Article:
- ECL code migration tool.
- Distributed File Utility (DFU).
- Environment Configuration Utility.
- ECLWatch is a Web-based utility program for monitoring the HPCC environment and includes queue management, distributed file system management, job monitoring, and system performance monitoring tools.
Developer: HPCC Systems, LexisNexis Risk Solutions
License: Apache License 2.0
HPCC is written in C++. Learn C++ with our recommended free books and free tutorials.
Return to Data Analysis Tools for Big Data Home Page
|The largest compilation of the best free and open source software in the universe. Each article is supplied with a legendary ratings chart helping you to make informed decisions.|
|Hundreds of in-depth reviews offering our unbiased and expert opinion on software. We offer helpful and impartial information.|
|Replace proprietary software with open source alternatives: Google, Microsoft, Apple, Adobe, IBM, Autodesk, Oracle, Atlassian, Corel, Cisco, Intuit, and SAS.|
|Machine Learning explores practical applications of machine learning and deep learning from a Linux perspective. This is a new series.|
|New to Linux? Read our Linux for Starters series. We start right at the basics and teach you everything you need to know to get started with Linux.|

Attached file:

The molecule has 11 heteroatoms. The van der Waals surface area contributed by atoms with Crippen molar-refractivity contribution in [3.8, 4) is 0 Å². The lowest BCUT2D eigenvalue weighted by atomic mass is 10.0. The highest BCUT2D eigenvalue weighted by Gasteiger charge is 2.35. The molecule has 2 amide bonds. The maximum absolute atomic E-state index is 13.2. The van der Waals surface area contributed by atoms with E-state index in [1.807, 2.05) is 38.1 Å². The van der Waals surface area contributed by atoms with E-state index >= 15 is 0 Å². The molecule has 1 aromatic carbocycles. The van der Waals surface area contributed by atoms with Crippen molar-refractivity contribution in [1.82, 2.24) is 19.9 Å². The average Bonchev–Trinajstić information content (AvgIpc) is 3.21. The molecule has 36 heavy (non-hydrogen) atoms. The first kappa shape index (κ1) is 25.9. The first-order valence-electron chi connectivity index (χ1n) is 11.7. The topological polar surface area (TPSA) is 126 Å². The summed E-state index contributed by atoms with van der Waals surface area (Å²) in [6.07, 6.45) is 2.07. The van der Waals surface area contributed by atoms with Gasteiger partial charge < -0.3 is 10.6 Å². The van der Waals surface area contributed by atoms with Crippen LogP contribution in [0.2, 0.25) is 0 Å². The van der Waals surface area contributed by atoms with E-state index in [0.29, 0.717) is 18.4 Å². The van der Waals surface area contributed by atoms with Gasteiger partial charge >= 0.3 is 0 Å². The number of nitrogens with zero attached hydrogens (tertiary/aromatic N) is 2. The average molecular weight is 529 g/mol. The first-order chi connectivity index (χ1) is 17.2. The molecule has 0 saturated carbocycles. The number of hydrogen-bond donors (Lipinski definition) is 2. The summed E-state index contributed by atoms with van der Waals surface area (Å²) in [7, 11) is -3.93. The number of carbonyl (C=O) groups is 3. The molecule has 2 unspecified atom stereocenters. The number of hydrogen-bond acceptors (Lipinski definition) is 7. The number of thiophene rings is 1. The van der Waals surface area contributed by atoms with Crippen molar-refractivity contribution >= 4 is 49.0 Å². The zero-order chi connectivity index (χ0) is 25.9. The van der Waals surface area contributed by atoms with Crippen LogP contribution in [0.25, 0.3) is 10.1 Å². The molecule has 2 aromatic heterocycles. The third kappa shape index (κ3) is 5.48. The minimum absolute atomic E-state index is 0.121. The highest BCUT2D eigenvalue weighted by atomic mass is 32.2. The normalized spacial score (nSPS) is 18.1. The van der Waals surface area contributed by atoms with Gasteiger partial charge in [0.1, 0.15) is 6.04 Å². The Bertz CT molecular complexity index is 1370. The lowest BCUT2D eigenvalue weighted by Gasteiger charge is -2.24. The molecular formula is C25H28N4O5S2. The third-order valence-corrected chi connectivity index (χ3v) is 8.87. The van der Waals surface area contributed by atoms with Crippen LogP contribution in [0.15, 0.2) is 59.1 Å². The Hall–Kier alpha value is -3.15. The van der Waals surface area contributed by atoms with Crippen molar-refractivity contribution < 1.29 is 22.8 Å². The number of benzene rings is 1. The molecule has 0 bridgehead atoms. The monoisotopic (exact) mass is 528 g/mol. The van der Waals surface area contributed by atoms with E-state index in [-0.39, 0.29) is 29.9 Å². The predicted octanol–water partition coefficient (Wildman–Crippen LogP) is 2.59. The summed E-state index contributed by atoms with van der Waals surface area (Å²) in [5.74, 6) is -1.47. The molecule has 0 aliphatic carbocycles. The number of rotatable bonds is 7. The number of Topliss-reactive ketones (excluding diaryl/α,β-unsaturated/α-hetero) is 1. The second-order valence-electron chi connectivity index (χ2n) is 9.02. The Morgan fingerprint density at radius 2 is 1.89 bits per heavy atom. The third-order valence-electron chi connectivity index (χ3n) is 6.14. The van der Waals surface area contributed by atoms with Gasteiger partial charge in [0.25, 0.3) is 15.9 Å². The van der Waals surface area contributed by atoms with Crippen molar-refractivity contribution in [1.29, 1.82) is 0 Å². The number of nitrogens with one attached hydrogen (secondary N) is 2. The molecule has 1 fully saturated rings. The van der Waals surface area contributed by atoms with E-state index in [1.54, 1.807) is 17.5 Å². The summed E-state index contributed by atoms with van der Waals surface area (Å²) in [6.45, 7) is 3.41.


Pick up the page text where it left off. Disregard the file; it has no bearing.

|Essential Linux system tools focuses on small, indispensable utilities, useful for system administrators as well as regular users.|
|Linux utilities to maximise your productivity. Small, indispensable tools, useful for anyone running a Linux machine.|
|Surveys popular streaming services from a Linux perspective: Amazon Music Unlimited, Myuzi, Spotify, Deezer, Tidal.|
|Saving Money with Linux looks at how you can reduce your energy bills running Linux.|
|Home computers became commonplace in the 1980s. Emulate home computers including the Commodore 64, Amiga, Atari ST, ZX81, Amstrad CPC, and ZX Spectrum.|
|Now and Then examines how promising open source software fared over the years. It can be a bumpy ride.|
|Linux at Home looks at a range of home activities where Linux can play its part, making the most of our time at home, keeping active and engaged.|
|Linux Candy reveals the lighter side of Linux. Have some fun and escape from the daily drudgery.|
|Getting Started with Docker helps you master Docker, a set of platform as a service products that delivers software in packages called containers.|
|Best Free Android Apps. We showcase free Android apps that are definitely worth downloading. There's a strict eligibility criteria for inclusion in this series.|
|These best free books accelerate your learning of every programming language. Learn a new language today!|
|These free tutorials offer the perfect tonic to our free programming books series.|
|Linux Around The World showcases usergroups that are relevant to Linux enthusiasts.|
|Stars and Stripes is an occasional series looking at the impact of Linux in the USA.|